<FONT FACE="Georgia">In this wiki is maintained and discussed the<br><br>S'rīmad Bhāgavatam (the Bhāgavata Purāna)</Font>

<FONT FACE="Georgia">"The Story of the Fortunate One" </Font>

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         <P><FONT FACE="Georgia">The Book</Font></P>
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         <P><FONT FACE="Georgia">The writer</Font></P>
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         <P>
         Welcome to the wiki of the S'rīmad Bhāgavatam (or the Bhāgavata Purāna). Here you will find the complete second version (2009)  in English and Dutch
         of this most important sacred book of stories of India (see also the up-to-date third version at bhagavata.org)
         India knows many purānas or storybooks, but this
         collection of stories is generally accepted as being the
         most complete and important. The book, arranged in twelve
         so-called cantos, comprises 335 chapters with about 18000
         verses. Truly a Bible thus. It is that collection of stories which stresses the prime importance of the maintaining aspect of God personified by the transcendental form of Lord Vishnu.</P>
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         The writer of this book is named
         Krishna Dvaipāyana Vyāsadeva, also called
         Bādarāyana. He is the Lord, the bhagavān,
         (avatāra) amongst the philosophers, who in India assembled all the
         holy texts. He compiled the Vedas, also known as s'ruti,
         containing the basic wisdom, the mantras for the rituals and
         the hymns. He as well wrote the Mahābhārata,
         which is the greatest epic poem in the world. It describes
         the history (itihāsa) of the great fall that the vedic
         culture once made. The Bhagavad Gītā is the most
         important part of it. Vyāsa also wrote the rest of the
         eighteen great Bibles (the purānas) of India as well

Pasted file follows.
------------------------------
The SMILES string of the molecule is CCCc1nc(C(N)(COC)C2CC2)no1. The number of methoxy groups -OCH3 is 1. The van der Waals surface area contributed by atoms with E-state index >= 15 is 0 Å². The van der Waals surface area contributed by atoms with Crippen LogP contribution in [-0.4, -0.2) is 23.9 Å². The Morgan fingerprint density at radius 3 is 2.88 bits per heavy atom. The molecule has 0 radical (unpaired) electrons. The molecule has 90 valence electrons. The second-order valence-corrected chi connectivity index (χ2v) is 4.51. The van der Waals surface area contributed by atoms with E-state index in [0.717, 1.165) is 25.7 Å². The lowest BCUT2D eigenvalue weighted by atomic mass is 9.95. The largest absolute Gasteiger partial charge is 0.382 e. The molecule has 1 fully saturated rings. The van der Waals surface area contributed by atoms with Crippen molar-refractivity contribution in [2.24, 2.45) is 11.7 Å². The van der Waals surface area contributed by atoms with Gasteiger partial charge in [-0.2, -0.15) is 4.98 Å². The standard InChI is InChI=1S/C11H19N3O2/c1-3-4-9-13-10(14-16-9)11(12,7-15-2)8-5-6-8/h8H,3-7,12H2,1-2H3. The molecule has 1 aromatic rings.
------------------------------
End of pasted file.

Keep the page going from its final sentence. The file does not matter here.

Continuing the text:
as the Brahma-sūtra, his masterpiece on the Absolute
         Truth.</P>

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         <P><FONT FACE="Georgia">The person</Font></P>
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         <P><FONT FACE="Georgia">The culture</Font></P>
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         The representative of
         Vishnu on earth is named the Fortunate One in this book. We
         know Him specifically by the names of Lord Rāma and Lord Krishna. The Fortunate One is thus the Lord who is
         known in different forms or incarnations, but also the
         devotees are part of His reality and are also called
         bhāgavata when they are pure. Thus there is the Lord
         in His many appearances, the devotee with as many faces and
         the book. They are all called Fortunate. Fortunate means to
         be of the opulence, or to carry, or live by, the fullness of
         God's riches, beauty, fame, power, knowledge and
         detachment.</P>
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         Vyāsa was a grandfather of the Kuru-dynasty. He lived a very long
         time. His long duration of life enabled him to write the
         story of the Fortunate One and all the other books. He had a
         son by the name of S'ukadeva who handed the message of this
         Bible down to another member of the family, Emperor
         Parīkchit, who had difficulty respecting the classical
         wisdom. This emperor is the model for us normal people who
         seek their stability in the wisdom. This knowledge was
         conveyed by S'uka in disciplic succession (paramparā),
         to those who teach by example (the ācāryas), the
         science of devotional service (bhakti). This book, and it's
         culture, was brought to the West by the Vaishnava, the
         Vishnu-monk, Swami A. C. Bhaktivedanta Prabhupāda.
         Together with his pupils (known as the Hare Krishnas of ISKCON, see videos 1 and 2) he realized a verse by verse
         commented series of books covering the entire
         Bhāgavatam. This site offers not all these
         commentaries (see for that purpose vedabase.net) but does
         offer the basic translation of the verses as well as a
         concatenated version, translated as-it-is which is regularly
         updated, being maintained by Anand Aadhar Prabhu
         (René P. B. A. Meijer), a dutch psychologist
         converted to the philosophy of yoga who received instruction
         in the temples of ISKCON. (Proofreading and correcting manuscript by Sakhya devī dāsī]). His predecessor in this duty was
         S'rī Hayes'var das (Hendrik van Teylingen) who covered
         most of the translations into Dutch. The present
         responsibility for the culture of Vaishnavism in Holland
         lies with the ISKCON vaishnava-monk Kadamba Kānana
         Swami.</P>
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Category: Basic Pages


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